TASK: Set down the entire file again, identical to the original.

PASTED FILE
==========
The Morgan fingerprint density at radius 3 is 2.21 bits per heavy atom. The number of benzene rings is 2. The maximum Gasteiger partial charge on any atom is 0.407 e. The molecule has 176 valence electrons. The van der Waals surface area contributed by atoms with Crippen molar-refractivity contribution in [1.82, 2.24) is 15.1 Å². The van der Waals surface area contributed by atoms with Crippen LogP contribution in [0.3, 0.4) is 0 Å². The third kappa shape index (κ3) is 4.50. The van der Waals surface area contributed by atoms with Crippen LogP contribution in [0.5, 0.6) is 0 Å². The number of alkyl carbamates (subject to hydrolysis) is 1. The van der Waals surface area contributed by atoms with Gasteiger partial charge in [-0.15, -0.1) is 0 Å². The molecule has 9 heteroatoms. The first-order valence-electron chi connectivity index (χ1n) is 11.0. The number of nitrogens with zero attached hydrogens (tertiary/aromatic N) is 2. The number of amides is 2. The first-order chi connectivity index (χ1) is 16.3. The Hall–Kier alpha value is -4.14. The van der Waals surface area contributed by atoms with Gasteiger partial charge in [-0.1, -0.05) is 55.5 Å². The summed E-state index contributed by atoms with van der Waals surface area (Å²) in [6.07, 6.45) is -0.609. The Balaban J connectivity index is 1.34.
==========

The Morgan fingerprint density at radius 3 is 2.21 bits per heavy atom. The number of benzene rings is 2. The maximum Gasteiger partial charge on any atom is 0.407 e. The molecule has 176 valence electrons. The van der Waals surface area contributed by atoms with Crippen molar-refractivity contribution in [1.82, 2.24) is 15.1 Å². The van der Waals surface area contributed by atoms with Crippen LogP contribution in [0.3, 0.4) is 0 Å². The third kappa shape index (κ3) is 4.50. The van der Waals surface area contributed by atoms with Crippen LogP contribution in [0.5, 0.6) is 0 Å². The number of alkyl carbamates (subject to hydrolysis) is 1. The van der Waals surface area contributed by atoms with Gasteiger partial charge in [-0.15, -0.1) is 0 Å². The molecule has 9 heteroatoms. The first-order valence-electron chi connectivity index (χ1n) is 11.0. The number of nitrogens with zero attached hydrogens (tertiary/aromatic N) is 2. The number of amides is 2. The first-order chi connectivity index (χ1) is 16.3. The Hall–Kier alpha value is -4.14. The van der Waals surface area contributed by atoms with Gasteiger partial charge in [-0.1, -0.05) is 55.5 Å². The summed E-state index contributed by atoms with van der Waals surface area (Å²) in [6.07, 6.45) is -0.609. The Balaban J connectivity index is 1.34.